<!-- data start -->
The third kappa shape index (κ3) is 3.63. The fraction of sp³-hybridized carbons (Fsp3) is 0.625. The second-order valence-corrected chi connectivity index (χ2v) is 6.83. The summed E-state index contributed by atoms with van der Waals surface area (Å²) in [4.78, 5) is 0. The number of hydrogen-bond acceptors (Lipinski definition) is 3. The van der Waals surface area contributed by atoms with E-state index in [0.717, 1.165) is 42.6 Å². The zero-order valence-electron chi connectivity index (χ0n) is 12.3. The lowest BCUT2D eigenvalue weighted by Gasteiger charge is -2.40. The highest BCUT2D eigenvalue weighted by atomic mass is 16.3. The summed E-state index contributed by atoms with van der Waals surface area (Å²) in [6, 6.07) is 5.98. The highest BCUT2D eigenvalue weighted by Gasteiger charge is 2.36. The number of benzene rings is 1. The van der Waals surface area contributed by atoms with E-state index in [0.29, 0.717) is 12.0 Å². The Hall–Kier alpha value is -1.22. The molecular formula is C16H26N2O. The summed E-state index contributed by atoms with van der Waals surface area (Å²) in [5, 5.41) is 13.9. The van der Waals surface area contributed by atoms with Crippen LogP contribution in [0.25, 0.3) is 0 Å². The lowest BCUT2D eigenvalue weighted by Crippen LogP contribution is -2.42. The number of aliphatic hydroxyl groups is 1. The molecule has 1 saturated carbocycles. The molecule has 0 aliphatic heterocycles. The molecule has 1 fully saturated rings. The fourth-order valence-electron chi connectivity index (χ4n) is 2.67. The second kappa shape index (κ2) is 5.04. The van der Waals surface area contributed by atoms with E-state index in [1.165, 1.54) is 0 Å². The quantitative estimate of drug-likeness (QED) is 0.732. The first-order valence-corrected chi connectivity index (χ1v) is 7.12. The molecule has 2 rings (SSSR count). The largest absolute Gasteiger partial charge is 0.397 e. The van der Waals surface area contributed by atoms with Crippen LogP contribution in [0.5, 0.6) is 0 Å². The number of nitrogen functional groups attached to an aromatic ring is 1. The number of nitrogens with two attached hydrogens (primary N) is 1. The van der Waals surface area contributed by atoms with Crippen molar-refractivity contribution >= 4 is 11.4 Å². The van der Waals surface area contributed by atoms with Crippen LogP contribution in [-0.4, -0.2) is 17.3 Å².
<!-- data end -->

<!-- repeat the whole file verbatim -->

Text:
The third kappa shape index (κ3) is 3.63. The fraction of sp³-hybridized carbons (Fsp3) is 0.625. The second-order valence-corrected chi connectivity index (χ2v) is 6.83. The summed E-state index contributed by atoms with van der Waals surface area (Å²) in [4.78, 5) is 0. The number of hydrogen-bond acceptors (Lipinski definition) is 3. The van der Waals surface area contributed by atoms with E-state index in [0.717, 1.165) is 42.6 Å². The zero-order valence-electron chi connectivity index (χ0n) is 12.3. The lowest BCUT2D eigenvalue weighted by Gasteiger charge is -2.40. The highest BCUT2D eigenvalue weighted by atomic mass is 16.3. The summed E-state index contributed by atoms with van der Waals surface area (Å²) in [6, 6.07) is 5.98. The highest BCUT2D eigenvalue weighted by Gasteiger charge is 2.36. The number of benzene rings is 1. The van der Waals surface area contributed by atoms with E-state index in [0.29, 0.717) is 12.0 Å². The Hall–Kier alpha value is -1.22. The molecular formula is C16H26N2O. The summed E-state index contributed by atoms with van der Waals surface area (Å²) in [5, 5.41) is 13.9. The van der Waals surface area contributed by atoms with Crippen LogP contribution in [0.25, 0.3) is 0 Å². The lowest BCUT2D eigenvalue weighted by Crippen LogP contribution is -2.42. The number of aliphatic hydroxyl groups is 1. The molecule has 1 saturated carbocycles. The molecule has 0 aliphatic heterocycles. The molecule has 1 fully saturated rings. The fourth-order valence-electron chi connectivity index (χ4n) is 2.67. The second kappa shape index (κ2) is 5.04. The van der Waals surface area contributed by atoms with E-state index in [1.165, 1.54) is 0 Å². The quantitative estimate of drug-likeness (QED) is 0.732. The first-order valence-corrected chi connectivity index (χ1v) is 7.12. The molecule has 2 rings (SSSR count). The largest absolute Gasteiger partial charge is 0.397 e. The van der Waals surface area contributed by atoms with Crippen LogP contribution in [0.5, 0.6) is 0 Å². The number of nitrogen functional groups attached to an aromatic ring is 1. The number of nitrogens with two attached hydrogens (primary N) is 1. The van der Waals surface area contributed by atoms with Crippen molar-refractivity contribution >= 4 is 11.4 Å². The van der Waals surface area contributed by atoms with Crippen LogP contribution in [-0.4, -0.2) is 17.3 Å².